For a while there, Scott Adams could only speak in rhyme. Or while pinching his nose. The man behind the “Dilbert” cartoon strip says he suffers from Spasmodic Dysphonia, an ailment in which the parts of the brain controlling speech don’t work properly. Those with the disorder can speak in unique circumstances — while reading poetry, in exaggerated falsetto or right after sneezing — but can’t talk in their normal voices. Adams developed the disease in 2005. Treatments involved injecting Botox into muscles around the larynx in order to quell spasms. Adams, who hated the injections, began reciting nursery rhymes in order to “re-map” his brain. He can talk now, but his voice is a bit raspy, as if he’s getting over the flu. – kpl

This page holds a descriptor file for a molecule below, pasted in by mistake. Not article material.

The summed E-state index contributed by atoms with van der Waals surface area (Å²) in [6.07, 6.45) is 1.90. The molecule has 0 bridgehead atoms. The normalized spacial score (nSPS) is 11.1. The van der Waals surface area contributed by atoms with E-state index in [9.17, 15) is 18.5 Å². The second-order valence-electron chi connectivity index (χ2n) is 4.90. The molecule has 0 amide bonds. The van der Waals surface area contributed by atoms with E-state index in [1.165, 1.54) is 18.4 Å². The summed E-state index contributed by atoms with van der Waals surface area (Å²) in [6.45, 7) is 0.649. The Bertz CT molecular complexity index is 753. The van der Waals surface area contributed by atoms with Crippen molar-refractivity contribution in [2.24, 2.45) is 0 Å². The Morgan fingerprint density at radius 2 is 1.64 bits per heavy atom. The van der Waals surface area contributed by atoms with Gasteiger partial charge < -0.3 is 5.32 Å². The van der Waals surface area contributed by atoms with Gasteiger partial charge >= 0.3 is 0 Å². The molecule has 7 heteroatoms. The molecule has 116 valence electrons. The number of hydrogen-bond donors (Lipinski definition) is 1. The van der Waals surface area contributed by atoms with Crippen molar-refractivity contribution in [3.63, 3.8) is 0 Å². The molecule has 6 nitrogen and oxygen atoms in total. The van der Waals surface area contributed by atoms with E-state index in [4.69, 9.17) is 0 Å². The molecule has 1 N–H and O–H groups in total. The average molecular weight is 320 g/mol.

Adams, 49, appears to be a rare example of someone who has largely – but not totally – recovered from Spasmodic Dysphonia, a mysterious disease in which parts of the brain controlling speech shut down or go haywire. As many as 30,000 Americans are afflicted, typically in their 40s and 50s, experts say.
Adams, the former Pacific Bell financial analyst whose doodles mocking middle management became one of the country’s most popular comic strips, hated the injections. His only comfort was that he could sing and recite poetry with only minimal gasping and stammering. He decided to recite nursery rhymes every night in hopes of “re-mapping” his brain.
Last weekend, Adams was chanting “Jack Be Nimble” for the umpteenth time when it dawned on him: He wasn’t having a stitch of difficulty. He’s been talking ever since – albeit with a raspy, tinny voice that sounds as if he’s still recovering from the flu. – ap